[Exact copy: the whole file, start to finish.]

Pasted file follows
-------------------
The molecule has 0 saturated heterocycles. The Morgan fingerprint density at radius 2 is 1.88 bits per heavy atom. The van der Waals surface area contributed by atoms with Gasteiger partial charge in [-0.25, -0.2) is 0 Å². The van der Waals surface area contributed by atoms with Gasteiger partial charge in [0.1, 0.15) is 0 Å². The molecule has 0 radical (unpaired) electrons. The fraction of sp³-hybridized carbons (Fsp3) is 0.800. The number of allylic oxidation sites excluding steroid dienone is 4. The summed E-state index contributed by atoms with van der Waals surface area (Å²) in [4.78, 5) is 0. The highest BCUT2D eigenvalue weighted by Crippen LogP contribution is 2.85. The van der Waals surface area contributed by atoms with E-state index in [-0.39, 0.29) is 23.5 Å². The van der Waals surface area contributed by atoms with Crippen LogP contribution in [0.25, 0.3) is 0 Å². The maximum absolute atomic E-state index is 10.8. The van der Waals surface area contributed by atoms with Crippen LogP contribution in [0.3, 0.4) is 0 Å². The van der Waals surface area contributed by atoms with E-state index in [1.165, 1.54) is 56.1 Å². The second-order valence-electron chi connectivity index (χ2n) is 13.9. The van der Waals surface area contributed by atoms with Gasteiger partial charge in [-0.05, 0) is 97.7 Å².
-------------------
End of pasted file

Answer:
The molecule has 0 saturated heterocycles. The Morgan fingerprint density at radius 2 is 1.88 bits per heavy atom. The van der Waals surface area contributed by atoms with Gasteiger partial charge in [-0.25, -0.2) is 0 Å². The van der Waals surface area contributed by atoms with Gasteiger partial charge in [0.1, 0.15) is 0 Å². The molecule has 0 radical (unpaired) electrons. The fraction of sp³-hybridized carbons (Fsp3) is 0.800. The number of allylic oxidation sites excluding steroid dienone is 4. The summed E-state index contributed by atoms with van der Waals surface area (Å²) in [4.78, 5) is 0. The highest BCUT2D eigenvalue weighted by Crippen LogP contribution is 2.85. The van der Waals surface area contributed by atoms with E-state index in [-0.39, 0.29) is 23.5 Å². The van der Waals surface area contributed by atoms with Crippen LogP contribution in [0.25, 0.3) is 0 Å². The maximum absolute atomic E-state index is 10.8. The van der Waals surface area contributed by atoms with Crippen LogP contribution in [0.3, 0.4) is 0 Å². The van der Waals surface area contributed by atoms with E-state index in [1.165, 1.54) is 56.1 Å². The second-order valence-electron chi connectivity index (χ2n) is 13.9. The van der Waals surface area contributed by atoms with Gasteiger partial charge in [-0.05, 0) is 97.7 Å².